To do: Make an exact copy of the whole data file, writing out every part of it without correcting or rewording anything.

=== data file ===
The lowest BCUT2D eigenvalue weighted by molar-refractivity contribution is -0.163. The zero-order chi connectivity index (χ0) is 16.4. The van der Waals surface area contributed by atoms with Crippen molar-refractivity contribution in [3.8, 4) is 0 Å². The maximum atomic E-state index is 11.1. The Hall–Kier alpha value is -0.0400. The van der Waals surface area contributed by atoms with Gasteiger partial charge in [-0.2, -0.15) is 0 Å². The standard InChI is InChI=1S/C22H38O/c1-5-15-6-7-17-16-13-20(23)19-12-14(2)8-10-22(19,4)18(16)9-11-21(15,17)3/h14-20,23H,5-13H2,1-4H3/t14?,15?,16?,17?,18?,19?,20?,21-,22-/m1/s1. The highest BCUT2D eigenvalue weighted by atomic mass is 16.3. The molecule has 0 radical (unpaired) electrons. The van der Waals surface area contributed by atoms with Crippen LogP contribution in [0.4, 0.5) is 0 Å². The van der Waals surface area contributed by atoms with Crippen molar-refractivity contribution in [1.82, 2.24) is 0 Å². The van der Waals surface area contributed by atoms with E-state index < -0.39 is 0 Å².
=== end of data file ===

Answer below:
The lowest BCUT2D eigenvalue weighted by molar-refractivity contribution is -0.163. The zero-order chi connectivity index (χ0) is 16.4. The van der Waals surface area contributed by atoms with Crippen molar-refractivity contribution in [3.8, 4) is 0 Å². The maximum atomic E-state index is 11.1. The Hall–Kier alpha value is -0.0400. The van der Waals surface area contributed by atoms with Gasteiger partial charge in [-0.2, -0.15) is 0 Å². The standard InChI is InChI=1S/C22H38O/c1-5-15-6-7-17-16-13-20(23)19-12-14(2)8-10-22(19,4)18(16)9-11-21(15,17)3/h14-20,23H,5-13H2,1-4H3/t14?,15?,16?,17?,18?,19?,20?,21-,22-/m1/s1. The highest BCUT2D eigenvalue weighted by atomic mass is 16.3. The molecule has 0 radical (unpaired) electrons. The van der Waals surface area contributed by atoms with Crippen LogP contribution in [0.4, 0.5) is 0 Å². The van der Waals surface area contributed by atoms with Crippen molar-refractivity contribution in [1.82, 2.24) is 0 Å². The van der Waals surface area contributed by atoms with E-state index < -0.39 is 0 Å².